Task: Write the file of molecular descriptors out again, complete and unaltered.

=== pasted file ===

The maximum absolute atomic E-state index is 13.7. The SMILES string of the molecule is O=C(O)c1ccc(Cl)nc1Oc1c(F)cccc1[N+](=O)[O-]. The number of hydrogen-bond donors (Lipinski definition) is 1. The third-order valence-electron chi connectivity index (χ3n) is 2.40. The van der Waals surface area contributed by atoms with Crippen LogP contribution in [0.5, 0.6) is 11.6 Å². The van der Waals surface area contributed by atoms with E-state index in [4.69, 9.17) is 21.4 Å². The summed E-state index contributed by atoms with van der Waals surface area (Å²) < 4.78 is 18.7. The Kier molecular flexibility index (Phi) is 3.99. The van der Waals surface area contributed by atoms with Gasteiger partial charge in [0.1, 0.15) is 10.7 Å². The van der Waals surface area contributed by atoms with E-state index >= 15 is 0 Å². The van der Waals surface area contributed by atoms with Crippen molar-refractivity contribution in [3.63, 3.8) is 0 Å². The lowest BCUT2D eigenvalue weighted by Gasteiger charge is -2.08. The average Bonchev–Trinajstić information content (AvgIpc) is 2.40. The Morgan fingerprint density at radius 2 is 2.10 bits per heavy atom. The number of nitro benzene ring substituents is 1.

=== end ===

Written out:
The maximum absolute atomic E-state index is 13.7. The SMILES string of the molecule is O=C(O)c1ccc(Cl)nc1Oc1c(F)cccc1[N+](=O)[O-]. The number of hydrogen-bond donors (Lipinski definition) is 1. The third-order valence-electron chi connectivity index (χ3n) is 2.40. The van der Waals surface area contributed by atoms with Crippen LogP contribution in [0.5, 0.6) is 11.6 Å². The van der Waals surface area contributed by atoms with E-state index in [4.69, 9.17) is 21.4 Å². The summed E-state index contributed by atoms with van der Waals surface area (Å²) < 4.78 is 18.7. The Kier molecular flexibility index (Phi) is 3.99. The van der Waals surface area contributed by atoms with Gasteiger partial charge in [0.1, 0.15) is 10.7 Å². The van der Waals surface area contributed by atoms with E-state index >= 15 is 0 Å². The van der Waals surface area contributed by atoms with Crippen molar-refractivity contribution in [3.63, 3.8) is 0 Å². The lowest BCUT2D eigenvalue weighted by Gasteiger charge is -2.08. The average Bonchev–Trinajstić information content (AvgIpc) is 2.40. The Morgan fingerprint density at radius 2 is 2.10 bits per heavy atom. The number of nitro benzene ring substituents is 1.